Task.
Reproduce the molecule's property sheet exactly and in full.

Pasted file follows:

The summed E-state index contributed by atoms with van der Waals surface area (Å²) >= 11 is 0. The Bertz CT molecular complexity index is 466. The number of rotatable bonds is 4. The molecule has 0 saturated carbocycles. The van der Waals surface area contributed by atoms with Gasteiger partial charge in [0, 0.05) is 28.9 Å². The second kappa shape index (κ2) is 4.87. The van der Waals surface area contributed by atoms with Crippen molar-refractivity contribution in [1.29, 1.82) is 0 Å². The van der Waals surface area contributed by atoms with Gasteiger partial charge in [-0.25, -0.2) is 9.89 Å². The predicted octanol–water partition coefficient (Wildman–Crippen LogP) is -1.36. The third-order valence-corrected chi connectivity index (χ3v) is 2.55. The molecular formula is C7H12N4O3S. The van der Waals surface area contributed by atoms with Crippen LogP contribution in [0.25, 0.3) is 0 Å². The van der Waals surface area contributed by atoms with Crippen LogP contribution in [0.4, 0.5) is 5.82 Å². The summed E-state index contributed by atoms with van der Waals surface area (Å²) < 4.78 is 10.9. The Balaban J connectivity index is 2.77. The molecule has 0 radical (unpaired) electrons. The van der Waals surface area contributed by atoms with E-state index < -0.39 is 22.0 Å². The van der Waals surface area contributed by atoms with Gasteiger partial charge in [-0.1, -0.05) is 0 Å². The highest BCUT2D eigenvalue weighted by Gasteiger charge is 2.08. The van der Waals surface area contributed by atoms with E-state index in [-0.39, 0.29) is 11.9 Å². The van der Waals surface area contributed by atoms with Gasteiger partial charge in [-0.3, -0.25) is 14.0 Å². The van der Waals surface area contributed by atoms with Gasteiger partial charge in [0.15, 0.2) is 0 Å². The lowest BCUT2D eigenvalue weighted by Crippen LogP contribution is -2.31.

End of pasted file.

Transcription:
The summed E-state index contributed by atoms with van der Waals surface area (Å²) >= 11 is 0. The Bertz CT molecular complexity index is 466. The number of rotatable bonds is 4. The molecule has 0 saturated carbocycles. The van der Waals surface area contributed by atoms with Gasteiger partial charge in [0, 0.05) is 28.9 Å². The second kappa shape index (κ2) is 4.87. The van der Waals surface area contributed by atoms with Crippen molar-refractivity contribution in [1.29, 1.82) is 0 Å². The van der Waals surface area contributed by atoms with Gasteiger partial charge in [-0.25, -0.2) is 9.89 Å². The predicted octanol–water partition coefficient (Wildman–Crippen LogP) is -1.36. The third-order valence-corrected chi connectivity index (χ3v) is 2.55. The molecular formula is C7H12N4O3S. The van der Waals surface area contributed by atoms with Crippen LogP contribution in [0.25, 0.3) is 0 Å². The van der Waals surface area contributed by atoms with Crippen LogP contribution in [0.4, 0.5) is 5.82 Å². The summed E-state index contributed by atoms with van der Waals surface area (Å²) < 4.78 is 10.9. The Balaban J connectivity index is 2.77. The molecule has 0 radical (unpaired) electrons. The van der Waals surface area contributed by atoms with E-state index < -0.39 is 22.0 Å². The van der Waals surface area contributed by atoms with Gasteiger partial charge in [-0.1, -0.05) is 0 Å². The highest BCUT2D eigenvalue weighted by Gasteiger charge is 2.08. The van der Waals surface area contributed by atoms with E-state index in [-0.39, 0.29) is 11.9 Å². The van der Waals surface area contributed by atoms with Gasteiger partial charge in [-0.3, -0.25) is 14.0 Å². The van der Waals surface area contributed by atoms with Gasteiger partial charge in [0.15, 0.2) is 0 Å². The lowest BCUT2D eigenvalue weighted by Crippen LogP contribution is -2.31.